Under Burnham’s tenure, NHS performance was in most cases the best that it has been since the 1960s. Waiting times were at record lows; a number of new, high-quality hospitals had been built; and patient satisfaction was at an all-time high. As the Coalition’s privatisation and £20 billion of “efficiency savings” take their toll, it is not Labour which will be remembered for damaging our healthcare system. As the old saying goes: “Those in glass houses should not criticize the conduct of ministers who have implemented sound policies for the benefit of the public”.



Ed Miliband, Now In His Third Year

Ed Milliband MP speaking at the Labour Party c...

Ed Milliband MP(Photo credit: Wikipedia)

This weekend, the Labour Party begins its third annual conference with Ed Milband as its leader. Labour in 2012 is almost unrecognisable from the recently defeated party of 2010. So the question I shall examine in this post is: how far has Labour advanced?

I am, as anybody who has being paying any attention to this blog will have noticed, a socialist. I am not an Old Labour dinosaur, but I would want to see the Left reject the neo-liberalism imposed by Blair in favour of a real ideology of progress, equality and opportunity for all. This was not what any of the candidates for leadership two years ago were offering, but some candidates were a lot closer than others:

  • David Miliband. Remember him? By far the most right-wing of any candidate, and also the most arrogant (and this probably lost him an election that he could easily have won). How could anyone find his endorsement of heartless spending cuts and derregulation inspiring?
  • Ed Miliband. He was my second preference, and his victory restored my dwindling faith in the party.
  • Dianne Abbot.  A rather nasty candidate of the “fake left”. She criticized other politicians for sending their children to grammar schools, and then sent a child of hers to the elite (private) City of London Boys School, citing her “West Indian ethnicity” as justification for this shameless hypocrisy.
  • Ed Balls. Another fake leftie. He’d make grand statements about the need to be more radical, and then come up with very little policy to back it up with.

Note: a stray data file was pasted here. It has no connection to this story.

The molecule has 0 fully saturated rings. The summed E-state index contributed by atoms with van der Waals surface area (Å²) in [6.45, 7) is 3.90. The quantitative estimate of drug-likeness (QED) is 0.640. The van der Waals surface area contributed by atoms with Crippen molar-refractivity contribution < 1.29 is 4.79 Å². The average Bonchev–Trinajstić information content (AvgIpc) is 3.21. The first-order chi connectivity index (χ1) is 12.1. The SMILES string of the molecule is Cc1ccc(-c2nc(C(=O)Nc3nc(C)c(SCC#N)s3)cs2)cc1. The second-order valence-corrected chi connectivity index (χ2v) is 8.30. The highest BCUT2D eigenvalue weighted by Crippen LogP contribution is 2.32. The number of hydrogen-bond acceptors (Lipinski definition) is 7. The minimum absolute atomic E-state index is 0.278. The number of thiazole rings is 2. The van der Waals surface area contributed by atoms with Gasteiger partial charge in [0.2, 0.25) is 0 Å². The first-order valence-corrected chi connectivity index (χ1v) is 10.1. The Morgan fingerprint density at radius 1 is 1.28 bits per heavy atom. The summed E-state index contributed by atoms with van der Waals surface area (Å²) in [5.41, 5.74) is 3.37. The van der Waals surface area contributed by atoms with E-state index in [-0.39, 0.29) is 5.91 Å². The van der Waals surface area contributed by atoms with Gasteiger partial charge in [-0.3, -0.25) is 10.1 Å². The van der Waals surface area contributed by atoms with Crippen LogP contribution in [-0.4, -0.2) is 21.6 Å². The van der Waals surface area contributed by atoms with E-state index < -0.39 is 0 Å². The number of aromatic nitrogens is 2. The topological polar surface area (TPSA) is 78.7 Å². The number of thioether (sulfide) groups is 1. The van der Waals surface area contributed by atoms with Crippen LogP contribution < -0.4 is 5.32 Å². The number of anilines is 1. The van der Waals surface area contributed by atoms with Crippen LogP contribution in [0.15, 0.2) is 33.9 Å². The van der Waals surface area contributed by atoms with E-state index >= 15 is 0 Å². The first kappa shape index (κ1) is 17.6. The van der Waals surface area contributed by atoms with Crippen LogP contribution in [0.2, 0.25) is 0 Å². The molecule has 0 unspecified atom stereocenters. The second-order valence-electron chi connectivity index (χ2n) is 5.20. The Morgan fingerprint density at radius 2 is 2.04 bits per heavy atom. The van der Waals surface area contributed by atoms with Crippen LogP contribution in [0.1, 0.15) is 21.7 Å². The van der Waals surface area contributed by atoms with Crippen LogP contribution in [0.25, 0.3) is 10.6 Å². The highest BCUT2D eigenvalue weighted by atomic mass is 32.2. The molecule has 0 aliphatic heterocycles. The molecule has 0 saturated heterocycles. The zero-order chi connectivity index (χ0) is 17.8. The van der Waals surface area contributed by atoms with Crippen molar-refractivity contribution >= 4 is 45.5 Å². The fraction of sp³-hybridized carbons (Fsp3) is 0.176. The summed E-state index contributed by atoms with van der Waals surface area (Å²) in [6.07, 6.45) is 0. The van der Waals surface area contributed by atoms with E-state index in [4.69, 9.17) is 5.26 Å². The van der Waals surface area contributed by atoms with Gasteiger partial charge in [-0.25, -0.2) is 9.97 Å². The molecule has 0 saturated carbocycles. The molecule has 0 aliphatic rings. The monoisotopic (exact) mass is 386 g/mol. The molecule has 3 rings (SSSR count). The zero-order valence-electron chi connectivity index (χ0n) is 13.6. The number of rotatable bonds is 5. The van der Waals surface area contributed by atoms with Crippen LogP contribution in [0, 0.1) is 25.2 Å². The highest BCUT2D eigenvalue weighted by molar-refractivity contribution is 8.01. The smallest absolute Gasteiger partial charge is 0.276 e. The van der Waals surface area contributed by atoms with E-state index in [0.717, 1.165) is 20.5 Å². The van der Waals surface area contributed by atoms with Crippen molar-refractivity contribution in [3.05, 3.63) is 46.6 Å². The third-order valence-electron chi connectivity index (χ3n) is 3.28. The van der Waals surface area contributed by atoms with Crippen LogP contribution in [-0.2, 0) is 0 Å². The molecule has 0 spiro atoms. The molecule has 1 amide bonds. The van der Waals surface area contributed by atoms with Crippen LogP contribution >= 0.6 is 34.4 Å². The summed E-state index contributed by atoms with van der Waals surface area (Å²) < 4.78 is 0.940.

• Andy Burnham. By far my favourite candidate, but excluded from a lot of media coverage. Policies such as a Living Wage and a National Care Service  demonstrated his social responsibility, and he had a sensible deficit reduction strategy. Sadly, he was narrowly beaten into 4th place.

We all remember Ed beating David by 0.7% in the final round. And the trade unions being blamed for electing the “wrong Miliband”. In fact, it was trade union members who had 33.3% of the votes, and their votes are heavilly diluted as it is. And throughout his first year, Red Ed couldn’t do anything right. He spoke of the “future of capitalism” and observers rushed to declare how “nerdy” he was. He warned of another recession being created by Osborne’s Plan A (or “The Diabolical Plan”, as I like to call it) and he was lampooned by economists for wanting “irresponsible” boring plans. He earned a 7% lead in the polls and was condemned as failing to be popular enough! Indeed, 12 months ago there was dark talk of David challenging him for the leadership. How very different the political scene is now.

Labour is the party most trusted on the economy. Miliband is more popular than Cameron. Labour has a 14% lead over the Tories in many polls. But how much of this has Milband earned, rather than benefited from reaction against an ailing Government?

He has been unsatisfactorily vague an many areas of policy, and it is fully apparent that he is no radical reformer. However, much of what we have seen is encouraging, and shows that he is questioning some of the worst aspects of free-market capitalism. He is being far too cautious in his answers, but the very fact that the questions are being raised is an important first step. Take the energy market as an example. The political consensus has long been that state interference would be disastrous, and Milband has set out plans to strengthen regulations and open wholesale trading to control price rises. Yes, its a bit weak, but it shows that he does care about the living costs of the majority. And once Labour is back in touch with the 99%, the pressure for real progress will become irresistable.

Miliband is very much like Ted Heath. He will make a good, moderate Prime Minister, laying the foundations for political change, but will become the forerunner of the real groundbreaker. Onwards history marches.